Budget to reveal $20 billion in savings, with Coalition grants in the firing line

Treasurer announces changes to parental leave

The government will bring the axe down on billions in Coalition grants as part of a broader $21 billion spending drive and a “sensible” budget shaped by rising inflation and lowered expectations for economic growth.

Before the government’s first budget on Tuesday, Treasurer Jim Chalmers said persistently high inflation meant the government would avoid increasing spending and stimulating the economy when the Reserve Bank has been trying to achieve the opposite with interest rate hikes.

Official forecasts to be published in Tuesday’s budget suggest that the effects of inflation, seen already in high prices, are still unfolding across the economy.

Treasury now predicts that weaker household consumption, driven by higher rates and inflation, will drop economic growth to 1.5 per cent next year.

That’s a growth slowdown of one percentage point on its estimate in the last budget or half-a-point on post-election estimates made only three months ago and is equivalent to about $10 billion in decreased economic activity.

“This budget will be solid, sensible and suited to the times we are in,” Dr Chalmers said.

“This budget is the government’s first opportunity to deliver on our commitments to the Australian community and to begin to clean up the mess left behind by the former Coalition government.”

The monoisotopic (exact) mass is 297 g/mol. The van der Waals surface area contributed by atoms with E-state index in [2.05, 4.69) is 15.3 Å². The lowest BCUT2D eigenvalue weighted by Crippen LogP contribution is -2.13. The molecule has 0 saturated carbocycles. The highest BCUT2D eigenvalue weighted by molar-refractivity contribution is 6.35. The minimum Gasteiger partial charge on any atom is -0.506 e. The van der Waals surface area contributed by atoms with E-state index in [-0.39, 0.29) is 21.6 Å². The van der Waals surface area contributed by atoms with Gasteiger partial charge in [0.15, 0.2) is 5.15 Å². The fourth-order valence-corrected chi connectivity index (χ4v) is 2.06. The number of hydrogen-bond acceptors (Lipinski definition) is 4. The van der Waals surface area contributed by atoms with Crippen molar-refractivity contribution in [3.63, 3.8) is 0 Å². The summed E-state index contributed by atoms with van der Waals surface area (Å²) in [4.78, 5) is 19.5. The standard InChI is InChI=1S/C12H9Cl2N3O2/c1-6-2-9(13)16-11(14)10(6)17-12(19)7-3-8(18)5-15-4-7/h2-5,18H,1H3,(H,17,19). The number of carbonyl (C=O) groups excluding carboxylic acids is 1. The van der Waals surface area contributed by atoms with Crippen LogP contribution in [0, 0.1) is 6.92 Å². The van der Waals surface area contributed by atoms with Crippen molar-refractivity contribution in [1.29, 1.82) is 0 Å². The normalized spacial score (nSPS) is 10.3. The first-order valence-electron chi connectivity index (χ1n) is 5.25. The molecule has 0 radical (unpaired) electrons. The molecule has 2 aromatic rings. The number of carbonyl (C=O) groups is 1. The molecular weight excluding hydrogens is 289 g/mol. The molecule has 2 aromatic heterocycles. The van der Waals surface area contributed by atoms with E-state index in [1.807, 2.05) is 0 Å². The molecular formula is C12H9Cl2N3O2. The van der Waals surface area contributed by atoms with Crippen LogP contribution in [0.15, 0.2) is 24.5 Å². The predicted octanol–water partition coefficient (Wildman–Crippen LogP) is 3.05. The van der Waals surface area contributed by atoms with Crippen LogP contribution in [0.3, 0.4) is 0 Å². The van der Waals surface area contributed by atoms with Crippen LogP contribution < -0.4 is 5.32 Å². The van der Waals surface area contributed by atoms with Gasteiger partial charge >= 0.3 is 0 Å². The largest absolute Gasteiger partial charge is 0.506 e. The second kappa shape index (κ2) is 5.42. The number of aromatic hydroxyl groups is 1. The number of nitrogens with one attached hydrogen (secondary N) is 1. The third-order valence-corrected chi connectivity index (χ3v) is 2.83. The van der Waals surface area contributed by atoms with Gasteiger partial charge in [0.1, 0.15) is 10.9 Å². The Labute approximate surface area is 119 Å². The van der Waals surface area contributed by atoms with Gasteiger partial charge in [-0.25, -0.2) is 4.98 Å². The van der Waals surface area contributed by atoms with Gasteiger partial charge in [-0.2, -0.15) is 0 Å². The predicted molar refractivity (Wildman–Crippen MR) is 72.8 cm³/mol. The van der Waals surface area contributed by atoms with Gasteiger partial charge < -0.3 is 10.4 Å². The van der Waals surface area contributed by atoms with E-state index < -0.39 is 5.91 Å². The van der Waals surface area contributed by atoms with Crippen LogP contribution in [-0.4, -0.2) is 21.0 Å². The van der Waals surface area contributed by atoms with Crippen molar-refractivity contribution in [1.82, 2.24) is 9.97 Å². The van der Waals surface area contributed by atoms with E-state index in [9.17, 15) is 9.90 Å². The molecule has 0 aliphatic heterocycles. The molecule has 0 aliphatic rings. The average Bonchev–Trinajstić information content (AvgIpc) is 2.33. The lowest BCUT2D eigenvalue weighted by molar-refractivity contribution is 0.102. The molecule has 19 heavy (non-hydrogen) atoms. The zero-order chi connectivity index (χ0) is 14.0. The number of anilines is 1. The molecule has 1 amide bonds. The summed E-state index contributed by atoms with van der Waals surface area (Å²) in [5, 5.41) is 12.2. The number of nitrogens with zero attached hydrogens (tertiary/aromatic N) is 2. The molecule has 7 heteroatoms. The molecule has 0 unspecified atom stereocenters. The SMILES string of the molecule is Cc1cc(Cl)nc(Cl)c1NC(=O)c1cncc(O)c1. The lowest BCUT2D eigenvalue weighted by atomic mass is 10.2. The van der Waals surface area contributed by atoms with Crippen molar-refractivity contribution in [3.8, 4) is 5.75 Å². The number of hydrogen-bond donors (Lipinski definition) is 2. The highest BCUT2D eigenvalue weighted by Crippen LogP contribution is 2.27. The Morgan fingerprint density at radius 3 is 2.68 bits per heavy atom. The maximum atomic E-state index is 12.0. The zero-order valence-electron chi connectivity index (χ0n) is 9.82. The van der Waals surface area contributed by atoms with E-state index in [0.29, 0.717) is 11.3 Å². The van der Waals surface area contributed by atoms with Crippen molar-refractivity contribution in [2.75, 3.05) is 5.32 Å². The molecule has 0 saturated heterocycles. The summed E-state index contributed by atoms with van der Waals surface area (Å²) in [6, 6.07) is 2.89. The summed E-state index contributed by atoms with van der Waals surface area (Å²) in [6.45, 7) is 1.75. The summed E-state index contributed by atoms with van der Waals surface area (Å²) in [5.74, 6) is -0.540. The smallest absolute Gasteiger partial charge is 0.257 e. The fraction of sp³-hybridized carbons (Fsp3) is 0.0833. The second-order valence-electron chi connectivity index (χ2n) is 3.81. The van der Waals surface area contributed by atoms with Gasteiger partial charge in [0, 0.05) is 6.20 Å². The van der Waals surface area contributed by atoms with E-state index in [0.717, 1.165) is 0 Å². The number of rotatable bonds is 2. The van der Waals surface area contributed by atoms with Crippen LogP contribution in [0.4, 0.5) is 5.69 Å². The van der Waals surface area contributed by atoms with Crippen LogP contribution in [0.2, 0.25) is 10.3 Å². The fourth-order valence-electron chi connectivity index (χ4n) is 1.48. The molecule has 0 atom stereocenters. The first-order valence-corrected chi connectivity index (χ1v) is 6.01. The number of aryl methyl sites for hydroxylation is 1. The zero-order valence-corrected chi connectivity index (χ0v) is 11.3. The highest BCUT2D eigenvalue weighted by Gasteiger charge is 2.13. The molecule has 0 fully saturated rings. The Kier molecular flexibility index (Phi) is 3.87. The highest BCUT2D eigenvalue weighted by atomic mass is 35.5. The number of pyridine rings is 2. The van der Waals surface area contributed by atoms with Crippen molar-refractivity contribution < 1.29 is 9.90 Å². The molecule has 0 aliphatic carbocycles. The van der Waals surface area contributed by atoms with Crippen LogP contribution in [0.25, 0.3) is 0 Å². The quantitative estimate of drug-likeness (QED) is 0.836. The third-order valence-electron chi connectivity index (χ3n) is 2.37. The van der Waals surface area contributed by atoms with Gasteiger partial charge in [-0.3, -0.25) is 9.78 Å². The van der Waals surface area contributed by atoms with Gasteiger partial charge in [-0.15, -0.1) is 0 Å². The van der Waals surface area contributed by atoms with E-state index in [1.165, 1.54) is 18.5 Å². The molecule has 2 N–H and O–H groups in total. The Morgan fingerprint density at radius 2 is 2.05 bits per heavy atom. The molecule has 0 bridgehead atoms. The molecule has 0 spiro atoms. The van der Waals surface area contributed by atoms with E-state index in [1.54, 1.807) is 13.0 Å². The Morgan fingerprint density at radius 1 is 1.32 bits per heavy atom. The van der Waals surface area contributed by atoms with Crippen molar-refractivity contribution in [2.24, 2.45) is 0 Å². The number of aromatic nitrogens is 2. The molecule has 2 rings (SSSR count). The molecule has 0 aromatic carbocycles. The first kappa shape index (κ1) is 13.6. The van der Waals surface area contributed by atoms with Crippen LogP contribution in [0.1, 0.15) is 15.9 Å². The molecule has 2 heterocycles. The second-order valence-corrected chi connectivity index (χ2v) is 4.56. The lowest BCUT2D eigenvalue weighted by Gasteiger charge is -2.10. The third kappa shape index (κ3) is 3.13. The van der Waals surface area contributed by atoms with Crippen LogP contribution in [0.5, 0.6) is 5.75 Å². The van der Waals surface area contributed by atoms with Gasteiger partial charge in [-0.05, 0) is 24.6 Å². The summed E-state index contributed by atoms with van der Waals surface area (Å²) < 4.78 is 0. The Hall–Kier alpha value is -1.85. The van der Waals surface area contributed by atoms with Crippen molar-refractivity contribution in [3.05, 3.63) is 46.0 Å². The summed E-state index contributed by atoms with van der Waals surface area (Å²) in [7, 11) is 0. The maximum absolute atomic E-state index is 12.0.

The budget will also show that $21 billion in programs planned by the previous government will be axed entirely or redirected.

stage three tax cuts

Katy Gallagher said the government views its first budget as a chance to ‘clean up the mess’. Photo: AAP

Finance Minister Katy Gallagher said the government was wary of public finances resting on a structural deficit with the gap between its revenue and responsibilities slowly and persistently widening.

She said the government viewed its first budget as a chance to “clean up the mess”.

“We have responsibly gone through the budget line by line and identified savings or reprioritisations,” she said.

“The former government used taxpayers’ money to cynically buy votes before elections by politicising grants funds and used the budget to land political deals with the Nationals in the Coalition party room – that approach to spending ends in Labor’s first budget.

A total of $6.5 billion in infrastructure programs will get the chop or rather be reallocated as part of a “reprofiling of infrastructure projects to better align the investment with construction market conditions”.

The government did not specify which grants will be affected but the Opposition has been signalling a fight over cuts to the $1.38 billion Building Better Regions Fund and the $660 million Urban Congestion Fund for building suburban car parks.

In July a report by the Australian National Audit Office into the Building Better Regions fund found electorates held by the Nationals were heavily favoured by the scheme and two-thirds of its grants did not go to the most deserving applicants.

An earlier report found car park grants had also been politicised and announced without consulting with local communities or planning authorities.

Ms Gallagher’s office says that $2 billion worth of grants separate to these programs across the government will also be cut.

On Sunday Dr Chalmers said that the government was looking to find extra sources of funding as he revealed that an additional $33 billion, mostly in welfare costs, would be added to the budget over the four-year forward estimates period.

The Treasurer said about a third of the additional $33 billion would go to the aged pension and another third to JobSeeker payments.

Though direct cost-of-living assistance is off the table, the government has promised to boost childcare subsidies for most families.

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